Republican gubernatorial candidate Greg Brophy will be in Northwest Colorado this week. Brophy plans to make a stop in Craig tomorrow for a campaign rally at the Moffat County Fairgrounds Pavillion. That appearance is scheduled for noon. At 6 tomorrow evening, Brophy will attend the Routt County GOP Central Committeee Meeting in Steamboat. Thursday, Brophy will meet with residents and the Meeker Sportsman’s Club at killowatt Kornier in Meeker at 7 in the evening. He’ll return to Routt County Friday, where he’ll host Meet and Greets at Mountain Brew in Steamboat at 8 in the morning, and at River Rock Cafe in Walden at noon. Brophy is making a visit to every one of Colorado’s Counties while campaigning for governor. He lives in Wray.
SHELL ABANDONS OIL SHALE PROJECTS
Royal Dutch Shell PLC became the latest company to abandon efforts to turn Western Slope oil shale into oil, joining a long line of companies in a boom and bust cycle in the region. The company said energy markets have changed since the project started in 1982, and the company no longer wants to continue efforts to turn oily shale rock into liquid by heating the rock and pumping out the oil. Chevron stopped its oil shale research in Rio Blanco County in February 2012.
FOREST OFFICIALS SAY THEY’LL START SLASH PILE BURNING SOON
Fire crews from the Medicine Bow and Routt National Forests are making plans to begin burning slash piles in multiple locations as soon as weather conditions allow. Slash pile burns will take place in both Wyoming and Colorado, where it is estimated that even after multiple years of this type of work, there are still thousands of piles remaining in the two National Forests. Forest users and the public should be aware that smoke from these burns will often be visible and is expected. Over the last few years, the two Forests have been able to complete many tree-removal projects, often along travel corridors and in recreation areas, reducing hazardous fuels generated from the bark beetle epidemic. The main objective of the pile burns is to reduce the remaining dead fuels. The burning of those fuels by the Forest Service is in the best interest of long-term public safety. Routt National Forest officials are also assessing the feasibility of conducting two multi-acre, prescribed burns this fall, one near the Indian Run State Wildlife Area in western Routt County, south of Hayden, and one near the Seedhouse Guard Station in north Routt County, 20 miles north of Steamboat. Pile burning will continue all fall and winter, as long as weather permits.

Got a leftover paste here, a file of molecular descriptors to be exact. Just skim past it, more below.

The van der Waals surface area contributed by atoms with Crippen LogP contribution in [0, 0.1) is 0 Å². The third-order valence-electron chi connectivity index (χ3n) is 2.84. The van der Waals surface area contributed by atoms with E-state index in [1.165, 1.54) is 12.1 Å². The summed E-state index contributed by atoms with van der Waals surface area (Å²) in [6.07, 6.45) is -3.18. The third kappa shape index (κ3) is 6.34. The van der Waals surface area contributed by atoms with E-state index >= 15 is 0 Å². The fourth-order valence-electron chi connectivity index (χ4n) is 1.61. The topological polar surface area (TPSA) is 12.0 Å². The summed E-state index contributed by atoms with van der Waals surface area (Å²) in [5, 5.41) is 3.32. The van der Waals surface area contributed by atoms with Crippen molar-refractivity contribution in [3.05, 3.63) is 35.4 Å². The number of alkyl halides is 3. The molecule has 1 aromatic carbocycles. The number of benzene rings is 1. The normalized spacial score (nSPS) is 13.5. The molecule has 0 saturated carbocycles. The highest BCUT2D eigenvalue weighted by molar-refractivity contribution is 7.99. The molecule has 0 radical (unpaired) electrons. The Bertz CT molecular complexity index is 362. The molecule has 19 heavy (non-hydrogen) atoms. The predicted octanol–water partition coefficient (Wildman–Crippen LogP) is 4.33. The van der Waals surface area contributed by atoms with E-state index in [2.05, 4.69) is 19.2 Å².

BLAME IS SPREAD AROUND FOR GOVERNMENT SHUT-DOWN
For the first time in 17 years, portions of the U.S. government are in shut-down mode, because lawmakers failed to compromise on federal health care. Republicans in the House wanted Obamacare delayed for a year, or defunded all together. Democrats wouldn’t budge. In fact Republicans tried introducing 4 different measures that would have avoided a shut down, while delaying the implementation of Obamacare. Statements are being made by both sides, blaming each other for the shut-down. Republican Representative Cory Gardner says “Republicans in both chambers of Congress have made attempts to negotiate with a President and his party that refuses to do the same.” He went on to say that lambasting your opponents for failing to compromise while simultaneously refusing to negotiate is pathetic at best. While most Democratic statements blamed republicans for the shut-down, the ACLU had a different tact. In what seems to be misdirected frustration, President Richard Trumka says it’s clear republicans are just mad that Obama was elected president. With last night’s vote, implementation of the highly unpopular Obamacare begins today. It’s expected to raise premiums for most American families.